Post Road Magazine #17

Robert Cording


Four last night. They trickled into the church
before the cold solidified. My wife and I signed them in,
made them empty pockets, checked for drugs and weapons,
went over the copious medications they carried,
then let them graze on free coffee, oranges, bread,
crackers, peanut butter, even a large bag
of Kentucky Fried wings a parishioner
brought by—gifts and leftovers of our middle class.

Once a month or so in the winter, my wife and I
volunteer to open the doors and sleep on the floor
with whoever needs to come in out of the cold,
mostly castaways of the state that cuts costs by
closing down the mental hospitals. Again last night
we felt the shock of fitting their lives into ours.
How normal everyone appeared at first, and then,
inexorably, their oddnesses leaked out.

Karen—articulate, well educated—talked about
Exodus, then waved her hand suddenly to reveal five
angels that help her communicate with her children,
taken away years back: trouble with the Feds over her politics.
Off in the corner, Ed, who had a pocketful of meds, said
he’d married a deaf and dumb woman who played around.
When he hit her, hard,she moved to Florida.
Ed never sleeps, afraid he’ll dream of her, whom he loves

more than my life. Jim—alcoholic, depressed, unstable—
is trying to get to Florida (their crazy bond), where his father
is dying, but he doesn’t know what town. And Deanna?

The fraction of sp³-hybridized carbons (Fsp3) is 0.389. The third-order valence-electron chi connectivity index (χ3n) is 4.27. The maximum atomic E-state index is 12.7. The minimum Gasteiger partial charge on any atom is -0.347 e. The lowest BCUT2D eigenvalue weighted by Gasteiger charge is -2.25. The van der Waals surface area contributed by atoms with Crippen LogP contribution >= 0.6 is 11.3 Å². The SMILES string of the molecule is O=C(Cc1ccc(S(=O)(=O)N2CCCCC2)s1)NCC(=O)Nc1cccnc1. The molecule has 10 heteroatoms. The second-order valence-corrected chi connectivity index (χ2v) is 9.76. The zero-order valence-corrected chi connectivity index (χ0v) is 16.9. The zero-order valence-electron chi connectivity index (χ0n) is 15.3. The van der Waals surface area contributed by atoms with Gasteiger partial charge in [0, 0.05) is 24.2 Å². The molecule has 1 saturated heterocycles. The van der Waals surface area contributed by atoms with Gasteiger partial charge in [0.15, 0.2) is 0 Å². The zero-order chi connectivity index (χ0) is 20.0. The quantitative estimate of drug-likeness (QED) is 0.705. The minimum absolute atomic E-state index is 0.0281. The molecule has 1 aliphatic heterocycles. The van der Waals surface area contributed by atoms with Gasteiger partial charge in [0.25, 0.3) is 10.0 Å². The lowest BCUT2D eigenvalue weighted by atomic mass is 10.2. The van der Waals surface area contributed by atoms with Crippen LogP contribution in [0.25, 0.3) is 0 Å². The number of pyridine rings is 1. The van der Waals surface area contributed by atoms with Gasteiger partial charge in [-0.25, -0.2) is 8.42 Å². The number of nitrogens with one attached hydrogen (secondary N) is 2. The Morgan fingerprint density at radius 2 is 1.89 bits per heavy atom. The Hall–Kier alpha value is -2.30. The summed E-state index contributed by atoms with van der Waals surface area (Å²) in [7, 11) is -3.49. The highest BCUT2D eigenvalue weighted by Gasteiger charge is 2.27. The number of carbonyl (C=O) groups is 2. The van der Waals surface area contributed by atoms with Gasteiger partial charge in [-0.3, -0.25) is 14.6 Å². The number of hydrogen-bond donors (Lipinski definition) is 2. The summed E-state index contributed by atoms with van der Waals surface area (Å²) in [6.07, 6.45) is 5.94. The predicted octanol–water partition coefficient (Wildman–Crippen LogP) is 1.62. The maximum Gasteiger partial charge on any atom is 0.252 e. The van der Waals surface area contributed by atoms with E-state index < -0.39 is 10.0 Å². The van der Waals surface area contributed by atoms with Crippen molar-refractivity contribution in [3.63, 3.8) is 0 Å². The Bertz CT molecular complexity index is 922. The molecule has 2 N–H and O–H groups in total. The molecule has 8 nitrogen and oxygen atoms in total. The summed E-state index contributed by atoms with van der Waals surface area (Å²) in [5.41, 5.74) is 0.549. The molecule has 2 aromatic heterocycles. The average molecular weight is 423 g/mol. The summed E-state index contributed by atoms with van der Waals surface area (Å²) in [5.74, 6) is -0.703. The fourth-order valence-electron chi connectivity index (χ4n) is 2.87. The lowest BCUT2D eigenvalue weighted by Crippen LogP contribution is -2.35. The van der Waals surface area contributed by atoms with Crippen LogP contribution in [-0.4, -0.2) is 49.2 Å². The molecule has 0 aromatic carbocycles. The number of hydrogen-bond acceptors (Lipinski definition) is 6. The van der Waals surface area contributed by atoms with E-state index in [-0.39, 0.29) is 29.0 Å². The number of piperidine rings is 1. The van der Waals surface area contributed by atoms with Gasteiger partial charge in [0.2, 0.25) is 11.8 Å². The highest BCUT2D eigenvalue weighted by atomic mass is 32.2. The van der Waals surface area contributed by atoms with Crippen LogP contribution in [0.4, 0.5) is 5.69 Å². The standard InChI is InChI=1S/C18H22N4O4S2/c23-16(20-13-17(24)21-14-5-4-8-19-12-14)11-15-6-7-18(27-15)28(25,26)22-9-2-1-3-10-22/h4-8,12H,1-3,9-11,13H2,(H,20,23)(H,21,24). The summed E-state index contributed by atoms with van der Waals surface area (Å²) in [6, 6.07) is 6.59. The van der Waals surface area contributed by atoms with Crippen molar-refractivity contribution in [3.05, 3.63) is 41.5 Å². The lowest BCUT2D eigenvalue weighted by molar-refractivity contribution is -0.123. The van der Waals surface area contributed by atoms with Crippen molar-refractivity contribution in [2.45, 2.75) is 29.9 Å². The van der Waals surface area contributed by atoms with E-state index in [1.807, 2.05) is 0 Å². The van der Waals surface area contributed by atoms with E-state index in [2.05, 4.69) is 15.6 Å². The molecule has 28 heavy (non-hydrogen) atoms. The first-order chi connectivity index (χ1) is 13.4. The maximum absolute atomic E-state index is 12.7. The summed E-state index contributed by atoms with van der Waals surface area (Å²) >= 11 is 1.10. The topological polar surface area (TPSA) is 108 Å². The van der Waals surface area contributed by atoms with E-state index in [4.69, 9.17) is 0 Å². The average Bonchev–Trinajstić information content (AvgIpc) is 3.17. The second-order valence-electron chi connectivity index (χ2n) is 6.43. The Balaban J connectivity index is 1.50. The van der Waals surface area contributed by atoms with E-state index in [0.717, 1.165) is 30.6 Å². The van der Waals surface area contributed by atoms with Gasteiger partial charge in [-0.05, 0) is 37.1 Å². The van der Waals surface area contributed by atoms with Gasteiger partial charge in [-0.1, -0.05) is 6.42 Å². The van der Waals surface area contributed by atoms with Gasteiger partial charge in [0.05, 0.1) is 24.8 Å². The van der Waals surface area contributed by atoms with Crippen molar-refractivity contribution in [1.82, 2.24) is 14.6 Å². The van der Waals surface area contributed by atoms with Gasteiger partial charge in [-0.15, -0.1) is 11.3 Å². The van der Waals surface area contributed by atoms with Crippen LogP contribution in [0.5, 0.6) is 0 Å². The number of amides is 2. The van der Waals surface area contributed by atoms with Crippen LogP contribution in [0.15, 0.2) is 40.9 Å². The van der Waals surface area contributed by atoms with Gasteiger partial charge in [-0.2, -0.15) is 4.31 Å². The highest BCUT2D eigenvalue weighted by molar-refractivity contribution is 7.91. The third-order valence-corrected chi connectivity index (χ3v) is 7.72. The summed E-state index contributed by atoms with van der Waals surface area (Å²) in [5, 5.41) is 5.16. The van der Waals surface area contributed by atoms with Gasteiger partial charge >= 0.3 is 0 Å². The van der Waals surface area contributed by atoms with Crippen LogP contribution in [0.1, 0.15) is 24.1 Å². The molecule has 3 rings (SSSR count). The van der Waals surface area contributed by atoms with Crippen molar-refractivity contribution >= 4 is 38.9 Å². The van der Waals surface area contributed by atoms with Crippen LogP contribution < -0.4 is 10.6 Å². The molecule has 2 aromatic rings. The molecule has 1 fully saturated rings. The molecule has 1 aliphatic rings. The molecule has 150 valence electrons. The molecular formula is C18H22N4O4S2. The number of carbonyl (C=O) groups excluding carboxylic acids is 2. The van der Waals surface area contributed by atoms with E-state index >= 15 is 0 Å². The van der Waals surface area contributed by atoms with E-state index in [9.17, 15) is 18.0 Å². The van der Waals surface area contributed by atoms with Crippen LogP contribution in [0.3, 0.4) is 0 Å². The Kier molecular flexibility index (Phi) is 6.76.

She came just to help out, she said, though it’s clear
this group is her only family. And then what needed to be told
was told, and what could not be told moved back into
the confusion of their minds. As if they’d just remembered
no one would tell them, “It will be all right, all right,”

everyone went utterly quiet, retreating to what they do
by rote—gather blankets, wash, pee, divide themselves
into the rooms for women and men. So we slept,
heat at the center, the oil burner droning out the dream talk,
the groaning and shifting of weight. Near dawn, I saw Ed
sitting up, then leaning back on his arms as if he was caught
in a contradiction he couldn’t resolve, waiting for
the morning, and wishing it would never come.

It came, the sun a disc of white in the steel-colored sky.
My wife and I locked the church, and warmed up our car.
Our group of night visitors bunched up against the wall.
They could have been the brunt of God’s joke
about the last who shall be first. No biblical edge
of the field left to glean, for them it’s storefront
encampments, and the shuffling in and out of the cold
according to the goodwill and shame of the owners.



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